Until September 16, The National Museum of Modern Contemporary Art, Korea presents the exhibition “E.A.T. (Experiments in Art and Technology): Open-ended” in Seoul. The exhibition introduces the works of E.A.T., a non-profit organization founded in 1966 for the establishment of better collaborative relationships among artists, engineers, and industries.
This exhibition highlights the major activities of Experiments in Art and Technology (E.A.T.), a cooperative founded by New York-based artists and engineers in the 1960s, and elicits contemplation of the potential of convergence art in the age of the Fourth Industrial Revolution.
The exhibition is divided into four sections. The first section, titled “Era of Collaboration,” reflects on the 1960s, when artists blurred the boundaries between fields and collaborated actively. The second section, “Development of E.A.T.,” documents the launch of E.A.T. as a non-profit organization, the steps the group took to establish a system of collaboration between artists and engineers, and the ways they expanded the scope and influence of collaboration.
The third section presents 9 Evenings: Theatre & Engineering (1966), a demonstration of experimentation and a historic performance that substantiated the true potential of E.A.T. This event, which comprised ten performances that embraced contemporary dance, fine art, multimedia, music, film, and theater, marked the beginning of multidisciplinary art. The final section, titled “Expanded Interactions,” documents the evolution of E.A.T. activities, from initial collaborations between artists and engineers to the fomentation of social change through projects that dealt with education, energy generation and distribution, and environmental issues.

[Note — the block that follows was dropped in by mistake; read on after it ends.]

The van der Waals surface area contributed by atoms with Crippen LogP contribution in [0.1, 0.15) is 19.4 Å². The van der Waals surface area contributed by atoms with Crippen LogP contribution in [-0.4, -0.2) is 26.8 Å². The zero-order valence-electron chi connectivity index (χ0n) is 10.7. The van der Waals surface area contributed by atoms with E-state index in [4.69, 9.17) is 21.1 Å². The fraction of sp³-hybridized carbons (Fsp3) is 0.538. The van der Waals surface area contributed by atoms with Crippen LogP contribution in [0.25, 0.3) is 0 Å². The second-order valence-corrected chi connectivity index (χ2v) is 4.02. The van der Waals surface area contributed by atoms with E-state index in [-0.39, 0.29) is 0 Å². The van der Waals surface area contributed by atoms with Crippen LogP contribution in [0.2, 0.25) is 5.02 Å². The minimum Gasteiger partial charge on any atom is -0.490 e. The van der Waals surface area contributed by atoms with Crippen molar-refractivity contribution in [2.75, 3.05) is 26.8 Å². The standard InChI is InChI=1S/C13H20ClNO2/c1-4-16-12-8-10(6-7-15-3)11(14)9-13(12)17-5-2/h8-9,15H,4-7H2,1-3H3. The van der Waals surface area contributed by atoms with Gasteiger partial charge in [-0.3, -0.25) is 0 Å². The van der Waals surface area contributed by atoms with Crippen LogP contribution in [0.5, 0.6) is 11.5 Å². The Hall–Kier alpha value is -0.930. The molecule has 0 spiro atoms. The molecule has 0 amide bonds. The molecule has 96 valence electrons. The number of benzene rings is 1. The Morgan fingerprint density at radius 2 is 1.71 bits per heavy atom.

Featured in the first section, “Era of Collaboration,” is Homage to New York (1960) by Jean Tinguely, who is known as “the father of kinetic art.” This piece was the result of a collaboration with Billy Klüver, Robert Rauschenberg, and Robert Breer. The exhibition presents also Magnet TV (1965) by video art pioneer Paik, is a television set topped with a magnet. The powerful magnetic field presents changing abstract patterns on the screen.
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1/ Nam June Paik, Magnet TV, 1963, TV monitor, magnet, 50x90x120cm, MMCA Collection
2/ Robert Rauschenberg, Tracer, 1962, bicycle, wheel, metal plate, electric motor and plexiglas on wood, 69.9×572.2×15.2cm, Pace Gallery ⓒ 2018 Rober Rauschenberg Foundation